Thanks to a softening
economy and too many new players chasing after too few funding dollars,
the ranks of companies offering new technologies that seek to connect
local buyers and sellers have thinned. This was evident during The Kelsey
Group's Directory Driven Commerce Conference (DDC2001), held March 7-9
in Lake Buena Vista, FL.
One year ago, The
Kelsey Group argued that the surge in dot-coms attending our New Technologies
for Directory Publishers conference, most seeking directory partnerships,
was proof that the directory industry was not withering on the vine,
as some believed. While many of those start-ups were absent from this
year's event (replaced in part by a new crop of players in search of
directory partnerships), their absence proves, in a different way, that
the directory industry is still vital.
As the economy slows
and funding evaporates, the focus has shifted to what works - and there
is no argument that Yellow Pages directories do work. They're easy to
use, merchants understand their value proposition, and they make money.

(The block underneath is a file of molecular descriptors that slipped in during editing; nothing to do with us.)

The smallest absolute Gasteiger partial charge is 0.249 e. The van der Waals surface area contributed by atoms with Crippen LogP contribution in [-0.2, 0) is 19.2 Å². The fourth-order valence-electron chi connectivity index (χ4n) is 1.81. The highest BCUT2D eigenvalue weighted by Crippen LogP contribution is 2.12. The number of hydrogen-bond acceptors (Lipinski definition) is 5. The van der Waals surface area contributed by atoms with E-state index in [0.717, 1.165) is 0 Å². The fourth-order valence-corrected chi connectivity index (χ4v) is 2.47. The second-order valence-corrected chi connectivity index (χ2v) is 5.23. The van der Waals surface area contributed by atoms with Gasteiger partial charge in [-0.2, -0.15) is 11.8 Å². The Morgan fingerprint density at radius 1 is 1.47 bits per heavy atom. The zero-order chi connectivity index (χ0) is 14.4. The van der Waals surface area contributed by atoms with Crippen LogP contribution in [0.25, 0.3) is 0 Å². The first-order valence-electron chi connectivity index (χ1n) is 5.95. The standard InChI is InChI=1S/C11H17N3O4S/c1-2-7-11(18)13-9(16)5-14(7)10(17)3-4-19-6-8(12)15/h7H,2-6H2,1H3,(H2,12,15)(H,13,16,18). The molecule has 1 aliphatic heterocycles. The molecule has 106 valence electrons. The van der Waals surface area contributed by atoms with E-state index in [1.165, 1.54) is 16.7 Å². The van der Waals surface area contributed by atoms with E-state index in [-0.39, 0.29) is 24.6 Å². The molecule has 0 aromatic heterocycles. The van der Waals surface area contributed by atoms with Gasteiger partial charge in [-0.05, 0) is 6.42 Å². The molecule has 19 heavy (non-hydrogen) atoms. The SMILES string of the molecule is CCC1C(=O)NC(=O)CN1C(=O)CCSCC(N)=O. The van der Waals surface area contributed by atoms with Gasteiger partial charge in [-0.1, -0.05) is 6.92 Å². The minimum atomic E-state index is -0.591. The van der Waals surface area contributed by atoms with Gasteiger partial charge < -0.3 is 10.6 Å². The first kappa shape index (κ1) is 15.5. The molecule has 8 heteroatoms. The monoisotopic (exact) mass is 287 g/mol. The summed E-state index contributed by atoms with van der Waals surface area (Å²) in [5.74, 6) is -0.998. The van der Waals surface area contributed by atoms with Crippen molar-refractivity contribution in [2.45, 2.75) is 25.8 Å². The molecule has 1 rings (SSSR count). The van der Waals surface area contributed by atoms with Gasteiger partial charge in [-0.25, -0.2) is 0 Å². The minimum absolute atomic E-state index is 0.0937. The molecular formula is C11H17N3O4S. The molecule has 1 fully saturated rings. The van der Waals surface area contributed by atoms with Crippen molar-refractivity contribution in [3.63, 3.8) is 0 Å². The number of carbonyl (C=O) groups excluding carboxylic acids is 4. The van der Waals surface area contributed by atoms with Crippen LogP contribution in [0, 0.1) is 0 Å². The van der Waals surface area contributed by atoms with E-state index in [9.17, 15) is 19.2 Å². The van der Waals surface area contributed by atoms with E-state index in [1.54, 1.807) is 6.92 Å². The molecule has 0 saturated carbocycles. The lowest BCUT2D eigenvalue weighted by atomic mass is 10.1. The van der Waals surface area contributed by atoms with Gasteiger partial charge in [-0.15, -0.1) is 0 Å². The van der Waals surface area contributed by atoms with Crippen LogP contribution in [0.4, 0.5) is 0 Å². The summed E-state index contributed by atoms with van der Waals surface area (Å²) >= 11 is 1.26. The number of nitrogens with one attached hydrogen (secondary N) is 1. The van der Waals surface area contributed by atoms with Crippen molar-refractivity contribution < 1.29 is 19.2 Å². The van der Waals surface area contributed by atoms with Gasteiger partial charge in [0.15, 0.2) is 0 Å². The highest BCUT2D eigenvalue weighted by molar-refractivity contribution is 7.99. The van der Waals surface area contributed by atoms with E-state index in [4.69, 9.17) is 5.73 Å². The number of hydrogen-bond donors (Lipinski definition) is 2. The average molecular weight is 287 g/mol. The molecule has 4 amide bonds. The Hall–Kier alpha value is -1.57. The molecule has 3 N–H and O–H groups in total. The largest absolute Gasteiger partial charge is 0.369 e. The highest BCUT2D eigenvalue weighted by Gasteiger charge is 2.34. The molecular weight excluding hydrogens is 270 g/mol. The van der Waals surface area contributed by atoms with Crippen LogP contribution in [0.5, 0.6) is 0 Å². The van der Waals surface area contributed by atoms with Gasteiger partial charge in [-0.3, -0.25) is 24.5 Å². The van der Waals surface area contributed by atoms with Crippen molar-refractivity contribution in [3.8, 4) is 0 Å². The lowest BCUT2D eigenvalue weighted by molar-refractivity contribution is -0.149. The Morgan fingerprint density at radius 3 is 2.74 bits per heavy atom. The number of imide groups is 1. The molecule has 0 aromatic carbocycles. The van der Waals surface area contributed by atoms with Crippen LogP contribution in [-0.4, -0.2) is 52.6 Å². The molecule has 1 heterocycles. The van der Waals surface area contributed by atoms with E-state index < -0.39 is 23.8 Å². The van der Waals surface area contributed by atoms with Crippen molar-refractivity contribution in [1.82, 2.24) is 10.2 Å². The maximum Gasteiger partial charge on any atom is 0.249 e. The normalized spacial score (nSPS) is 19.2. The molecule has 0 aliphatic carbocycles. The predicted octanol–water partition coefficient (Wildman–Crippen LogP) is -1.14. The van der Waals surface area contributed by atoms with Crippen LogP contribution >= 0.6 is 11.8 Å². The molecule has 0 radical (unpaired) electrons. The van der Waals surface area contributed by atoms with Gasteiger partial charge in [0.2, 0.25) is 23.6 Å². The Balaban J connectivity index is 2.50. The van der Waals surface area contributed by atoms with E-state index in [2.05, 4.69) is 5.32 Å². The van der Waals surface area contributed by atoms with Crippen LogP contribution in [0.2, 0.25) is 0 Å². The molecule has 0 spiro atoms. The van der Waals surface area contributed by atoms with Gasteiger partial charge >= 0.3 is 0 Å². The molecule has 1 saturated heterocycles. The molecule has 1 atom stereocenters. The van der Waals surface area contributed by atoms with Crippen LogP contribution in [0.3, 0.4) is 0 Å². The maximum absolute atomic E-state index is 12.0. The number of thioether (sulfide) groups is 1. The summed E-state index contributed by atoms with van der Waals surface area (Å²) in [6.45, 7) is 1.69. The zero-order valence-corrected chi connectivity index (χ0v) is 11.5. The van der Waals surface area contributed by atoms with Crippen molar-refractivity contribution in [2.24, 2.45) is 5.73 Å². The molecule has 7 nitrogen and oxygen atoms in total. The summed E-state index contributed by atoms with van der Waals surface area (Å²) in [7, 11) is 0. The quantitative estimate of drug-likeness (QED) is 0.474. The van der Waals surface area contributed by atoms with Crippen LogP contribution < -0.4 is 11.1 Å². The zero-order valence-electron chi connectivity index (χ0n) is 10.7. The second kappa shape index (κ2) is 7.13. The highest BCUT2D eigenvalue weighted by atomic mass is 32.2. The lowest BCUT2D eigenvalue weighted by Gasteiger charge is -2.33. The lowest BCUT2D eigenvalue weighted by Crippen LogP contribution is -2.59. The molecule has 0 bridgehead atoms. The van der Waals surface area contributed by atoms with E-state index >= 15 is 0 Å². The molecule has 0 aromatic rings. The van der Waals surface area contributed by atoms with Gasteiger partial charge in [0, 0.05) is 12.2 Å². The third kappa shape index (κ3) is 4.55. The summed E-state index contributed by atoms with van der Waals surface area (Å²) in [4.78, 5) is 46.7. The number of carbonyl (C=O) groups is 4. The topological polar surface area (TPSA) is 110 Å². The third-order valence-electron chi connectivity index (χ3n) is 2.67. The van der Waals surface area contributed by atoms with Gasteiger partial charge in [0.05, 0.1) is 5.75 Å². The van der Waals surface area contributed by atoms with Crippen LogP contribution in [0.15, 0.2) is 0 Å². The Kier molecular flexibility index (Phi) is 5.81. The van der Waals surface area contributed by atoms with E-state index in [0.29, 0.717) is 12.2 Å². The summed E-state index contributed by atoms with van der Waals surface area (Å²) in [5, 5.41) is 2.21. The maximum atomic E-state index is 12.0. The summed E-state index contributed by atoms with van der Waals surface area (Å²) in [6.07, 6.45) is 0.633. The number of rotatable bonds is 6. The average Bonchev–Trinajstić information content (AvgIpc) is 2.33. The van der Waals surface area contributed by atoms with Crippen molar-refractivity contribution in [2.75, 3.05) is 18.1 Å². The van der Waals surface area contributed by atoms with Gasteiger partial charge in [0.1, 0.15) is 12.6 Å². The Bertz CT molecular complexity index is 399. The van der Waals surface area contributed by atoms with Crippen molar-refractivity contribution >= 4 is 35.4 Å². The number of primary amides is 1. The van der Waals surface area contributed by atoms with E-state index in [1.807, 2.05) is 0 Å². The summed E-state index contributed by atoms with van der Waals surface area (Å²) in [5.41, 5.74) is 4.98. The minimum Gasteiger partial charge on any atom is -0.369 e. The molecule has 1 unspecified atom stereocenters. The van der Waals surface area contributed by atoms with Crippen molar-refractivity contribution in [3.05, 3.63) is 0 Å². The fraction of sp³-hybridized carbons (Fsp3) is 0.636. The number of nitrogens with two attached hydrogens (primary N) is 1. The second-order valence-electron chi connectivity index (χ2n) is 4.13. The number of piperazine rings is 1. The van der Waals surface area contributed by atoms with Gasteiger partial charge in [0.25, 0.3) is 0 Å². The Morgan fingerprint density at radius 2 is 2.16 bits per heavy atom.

Even though Internet Yellow Pages products have not performed well to
date, the directory model remains attractive in the Internet space.
Of course, the challenges
facing directory publishers and other companies trying to grab a piece
of the directory-driven commerce market are greater today than they
were a year ago. The economy is forcing companies to go back to basics,
a development that many are celebrating. Companies are reassessing business
models, controlling customer acquisition costs, harnessing technologies
that make sense for consumers and local businesses today, and seeking
to make real money by connecting buyers with sellers - in the real world.
In this White Paper,
we will explore and explain the key messages coming out of DDC2001.
We will also explain key findings presented during the conference from
Wave IV of the Local Commerce Monitor research conducted by The Kelsey
Group and CONSTAT, Inc.